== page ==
|Clockwise from top left - Laurent, Marie-Pierre, Francine, Moi, Juan, Thierry, Olivier, Daniel, Carole, Leslie, Ella, Maelize. Photo: L'Bagnard Kikou|
|Champagne corks fly. Photo: Herve Baete.|
|Ready to go. Photo: Herve Baete.|
It started, as most things epic do, out of the blue. My dear friend Leslie shared a friends event on facebook last Thursday saying Who wants to spend their Saturday night running? The first thing that caught me was the boldness of it. If she'd have mentioned a free entry into the Paris marathon or a Sunday morning get-together I wouldn't have given it a second look. But this was a challenge. I read on impatiently to discover that it would be a night run from Versailles to Rambouillet, a push of 55km each way. I would be aiming to get it done for two causes that I mentioned in my previous post. The details were sketchy though, some were doing it in a relay, and Juan (our captain) would do it out and back. The fact that my longest run previous to this was 19km in mid January did not perturb me, worse still, my last run was 9km three and a half weeks ago. I was dawdling in signing up for races, had no mojo and felt a lack of inspiration as to where my path was really leading. The authenticity of my running had dissolved somewhere along the way, eroded, if you will, like a cliff facing a slow but deliberate tide. The constructs of races are all well and good to force one to bring out the competitor within. But I fear it is that same pressure and anticipation of timing, distance and performance that detract from the purer essence of connecting the mind to the feet. Running should not be about compartmentalising, it should serve as an exploratory means to delve into the most primal of feelings, seamlessly uniting emotion and movement in singularity.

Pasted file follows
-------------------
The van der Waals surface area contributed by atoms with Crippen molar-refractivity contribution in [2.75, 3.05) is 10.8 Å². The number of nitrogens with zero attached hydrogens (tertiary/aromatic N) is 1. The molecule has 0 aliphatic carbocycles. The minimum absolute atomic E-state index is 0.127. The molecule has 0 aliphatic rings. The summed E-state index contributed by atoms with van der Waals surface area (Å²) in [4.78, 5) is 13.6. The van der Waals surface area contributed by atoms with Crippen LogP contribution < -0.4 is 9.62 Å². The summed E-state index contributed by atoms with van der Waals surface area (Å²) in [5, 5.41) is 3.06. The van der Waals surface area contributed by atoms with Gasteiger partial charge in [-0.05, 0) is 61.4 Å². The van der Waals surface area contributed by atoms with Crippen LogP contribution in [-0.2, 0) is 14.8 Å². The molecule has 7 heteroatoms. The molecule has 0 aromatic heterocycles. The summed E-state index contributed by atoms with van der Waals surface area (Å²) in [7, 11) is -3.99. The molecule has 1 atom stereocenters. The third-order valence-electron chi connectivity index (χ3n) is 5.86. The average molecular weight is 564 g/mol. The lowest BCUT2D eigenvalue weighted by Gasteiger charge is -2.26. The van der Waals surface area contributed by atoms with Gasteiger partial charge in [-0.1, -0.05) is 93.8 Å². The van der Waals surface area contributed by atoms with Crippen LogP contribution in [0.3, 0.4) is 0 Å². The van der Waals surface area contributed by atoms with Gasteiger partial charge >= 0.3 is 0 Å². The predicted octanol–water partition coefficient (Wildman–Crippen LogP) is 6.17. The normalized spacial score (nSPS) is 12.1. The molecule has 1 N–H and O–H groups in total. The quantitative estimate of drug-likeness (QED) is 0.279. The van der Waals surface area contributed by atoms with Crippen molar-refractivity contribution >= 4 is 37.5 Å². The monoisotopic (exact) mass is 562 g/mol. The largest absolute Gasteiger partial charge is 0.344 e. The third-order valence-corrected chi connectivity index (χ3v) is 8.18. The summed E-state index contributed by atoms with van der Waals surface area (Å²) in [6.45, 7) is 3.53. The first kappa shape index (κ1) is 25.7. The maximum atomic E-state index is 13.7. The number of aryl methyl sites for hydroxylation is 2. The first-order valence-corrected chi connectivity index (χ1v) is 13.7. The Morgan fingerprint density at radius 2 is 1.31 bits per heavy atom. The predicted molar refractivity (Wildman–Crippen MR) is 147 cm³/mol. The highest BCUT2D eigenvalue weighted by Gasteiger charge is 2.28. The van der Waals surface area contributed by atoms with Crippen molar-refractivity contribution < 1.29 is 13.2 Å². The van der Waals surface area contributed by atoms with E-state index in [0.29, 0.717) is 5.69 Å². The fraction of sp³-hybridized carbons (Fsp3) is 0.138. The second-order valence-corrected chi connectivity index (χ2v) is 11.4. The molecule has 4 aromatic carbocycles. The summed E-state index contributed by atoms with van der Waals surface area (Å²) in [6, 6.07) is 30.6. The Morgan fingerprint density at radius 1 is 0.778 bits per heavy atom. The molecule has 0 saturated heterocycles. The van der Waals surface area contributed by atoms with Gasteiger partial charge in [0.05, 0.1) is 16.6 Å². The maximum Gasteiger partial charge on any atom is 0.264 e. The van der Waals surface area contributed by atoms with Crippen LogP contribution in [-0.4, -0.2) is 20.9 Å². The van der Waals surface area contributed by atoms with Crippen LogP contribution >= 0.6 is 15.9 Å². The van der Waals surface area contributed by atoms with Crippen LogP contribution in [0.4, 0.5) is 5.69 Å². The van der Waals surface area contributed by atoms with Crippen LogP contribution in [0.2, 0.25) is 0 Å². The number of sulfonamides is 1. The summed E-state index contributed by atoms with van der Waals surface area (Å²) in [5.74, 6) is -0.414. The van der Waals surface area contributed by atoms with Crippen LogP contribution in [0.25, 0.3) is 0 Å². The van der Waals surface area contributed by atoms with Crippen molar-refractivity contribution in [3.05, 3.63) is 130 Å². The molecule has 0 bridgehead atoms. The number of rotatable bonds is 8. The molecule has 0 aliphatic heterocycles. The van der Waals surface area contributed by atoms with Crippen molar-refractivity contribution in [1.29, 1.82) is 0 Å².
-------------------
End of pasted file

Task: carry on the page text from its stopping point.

After many online messages and a few questions as to what exactly would happen (no one knew for sure) we agreed to meet at the Mairie de Versailles (think town hall, but epic) at 20:30 on Saturday evening. I met Juan and the rest of the team. Leslie, Carole, Francine, Thierry, Maeliz, Marie-Pierre and Ella. Olivier would drive a car in front and Laurent would drive behind with our change of clothes and water/food etc. We wrapped up to the maximum, drank champagne (well, they did) and set off at 21:00 with 55 snowy km ahead. It was a jovial start, the excitement of the unknown a welcome distraction from the knowledge that in a few hours time there wouldn’t be much talking at all. The route itself wound steadily up and down through quaint little villages and valleys, folks in the window seats of restaurants peering out over crème brulee wondering what the heck we were up to. The snow came harder and we laughed in its face. Occasionally Olivier would drive off into the distance and we would meander trough a country lane with just our head lamps to guide us. The unpredictable snow-covered trails were technically deceptive due to poor visibility. The pace was steady and at 20km another car that had been along for the ride and driven by Daniel, a friend of the group, took Marie-Pierre, Ella and Maeliz back home. Leslie and Carole jumped into the van. That left Juan, myself, Thierry and Francine to push on. Approximately 7km later I decided I needed to stop and eat, we pulled over quickly and swigged on Coke and devoured cookies, cakes and anything else caloric. We continued at a decent clip with each of the four of us taking turns up front to shield the hostile wind. The country lanes had given way to open roads and fields with no protective shelter. At 35km Francine jumped into the van, Thierry followed at 37km. Now it was just Juan and I. Quick background on Juan – when I grow up I want to be just like him. Generous and supportive beyond belief and a machine on two legs, has run the toughest races in the world (finished the Spartathlon three times in 33hrs and a list as long as my arm of other great physical feats) I knew I was in good hands. The wind howled at us like a wolf in the night trying to guard its territory, the conditions told us we were not welcome, we told the conditions to to f#*k off.